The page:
California’s BPA Warning Requirements Go Into Effect
Last year, the California Environmental Protection Agency added Bisphenol A (BPA) to the list of chemicals regulated under the California Safe Drinking Water and Toxic Enforcement Act of 1986, more commonly known as Prop 65. As of May 11, 2016, manufacturers of consumer products containing BPA are required to comply with Prop 65’s warning requirements.
Previously, the primary concern with BPA was in food-contact items such as drinkware. As a result, little—if any drinkware—is still being made with BPA. However, with the move in California, even nonfood-contact items made of polycarbonate, such as sunglasses (polycarbonate lenses) and other products, may also contain BPA and will require testing or warning labels in accordance with Prop 65 regulations. Other examples include cell phone cases, CDs, CD cases, tech product cases, luggage, candle containers, toys, hobby items and safety goggles.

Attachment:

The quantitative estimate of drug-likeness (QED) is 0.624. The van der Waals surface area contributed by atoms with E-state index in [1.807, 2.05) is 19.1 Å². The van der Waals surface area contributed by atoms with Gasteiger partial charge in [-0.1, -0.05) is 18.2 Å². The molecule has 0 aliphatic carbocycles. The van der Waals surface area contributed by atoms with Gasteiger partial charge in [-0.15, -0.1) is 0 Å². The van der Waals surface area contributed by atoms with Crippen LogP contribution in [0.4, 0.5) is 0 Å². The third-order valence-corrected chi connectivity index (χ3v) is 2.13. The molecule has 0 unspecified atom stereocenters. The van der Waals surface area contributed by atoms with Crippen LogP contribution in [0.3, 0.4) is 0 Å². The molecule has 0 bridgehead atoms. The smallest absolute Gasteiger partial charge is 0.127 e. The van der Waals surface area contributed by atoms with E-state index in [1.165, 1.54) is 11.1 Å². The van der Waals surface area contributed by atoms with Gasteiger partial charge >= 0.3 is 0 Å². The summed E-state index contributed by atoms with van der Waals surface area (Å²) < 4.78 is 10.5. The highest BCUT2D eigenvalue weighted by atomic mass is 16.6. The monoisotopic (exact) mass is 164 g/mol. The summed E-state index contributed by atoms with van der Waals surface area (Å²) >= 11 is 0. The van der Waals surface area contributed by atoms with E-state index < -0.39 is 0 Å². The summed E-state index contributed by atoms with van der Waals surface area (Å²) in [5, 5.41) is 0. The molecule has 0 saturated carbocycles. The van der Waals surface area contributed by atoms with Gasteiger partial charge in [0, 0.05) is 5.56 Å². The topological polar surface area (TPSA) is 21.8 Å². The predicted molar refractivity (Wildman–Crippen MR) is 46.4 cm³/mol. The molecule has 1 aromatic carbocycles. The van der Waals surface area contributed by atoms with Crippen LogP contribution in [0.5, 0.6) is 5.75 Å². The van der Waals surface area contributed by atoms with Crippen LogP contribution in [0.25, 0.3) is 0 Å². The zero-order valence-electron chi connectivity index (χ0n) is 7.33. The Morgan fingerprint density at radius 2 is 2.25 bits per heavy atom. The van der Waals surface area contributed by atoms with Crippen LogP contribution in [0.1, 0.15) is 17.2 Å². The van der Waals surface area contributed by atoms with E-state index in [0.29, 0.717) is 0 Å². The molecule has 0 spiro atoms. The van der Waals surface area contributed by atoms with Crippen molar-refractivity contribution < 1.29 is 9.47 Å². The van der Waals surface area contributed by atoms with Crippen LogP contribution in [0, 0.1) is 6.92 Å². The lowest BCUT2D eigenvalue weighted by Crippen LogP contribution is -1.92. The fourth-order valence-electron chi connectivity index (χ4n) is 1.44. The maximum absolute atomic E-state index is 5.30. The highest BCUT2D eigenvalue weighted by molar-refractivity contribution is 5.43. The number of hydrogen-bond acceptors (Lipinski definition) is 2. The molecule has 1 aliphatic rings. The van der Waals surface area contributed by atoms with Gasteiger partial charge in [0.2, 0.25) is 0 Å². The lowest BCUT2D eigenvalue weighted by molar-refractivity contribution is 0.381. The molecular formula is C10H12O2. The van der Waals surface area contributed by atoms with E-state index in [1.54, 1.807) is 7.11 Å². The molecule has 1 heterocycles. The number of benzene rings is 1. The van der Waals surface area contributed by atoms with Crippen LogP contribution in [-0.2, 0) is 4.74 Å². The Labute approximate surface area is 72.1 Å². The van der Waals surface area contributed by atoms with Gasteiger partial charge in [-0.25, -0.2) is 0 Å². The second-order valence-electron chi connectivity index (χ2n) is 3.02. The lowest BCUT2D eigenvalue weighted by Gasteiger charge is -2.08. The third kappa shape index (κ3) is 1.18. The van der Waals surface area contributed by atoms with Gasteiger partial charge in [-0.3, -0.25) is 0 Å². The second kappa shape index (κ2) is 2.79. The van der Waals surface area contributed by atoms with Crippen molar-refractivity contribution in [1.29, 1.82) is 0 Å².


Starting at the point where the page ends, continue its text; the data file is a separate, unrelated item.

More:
The state’s determination came following a public meeting in May 2015, of the Developmental and Reproductive Toxicant Identification Committee (DARTIC) on the potential listing of BPA under Prop 65. DARTIC based its decision on BPA on scientific testing that showed that the chemical caused reproductive toxicity. Prop 65 requires the state to revise and republish a list of chemicals determined to cause cancer or reproductive toxicity on an annual basis.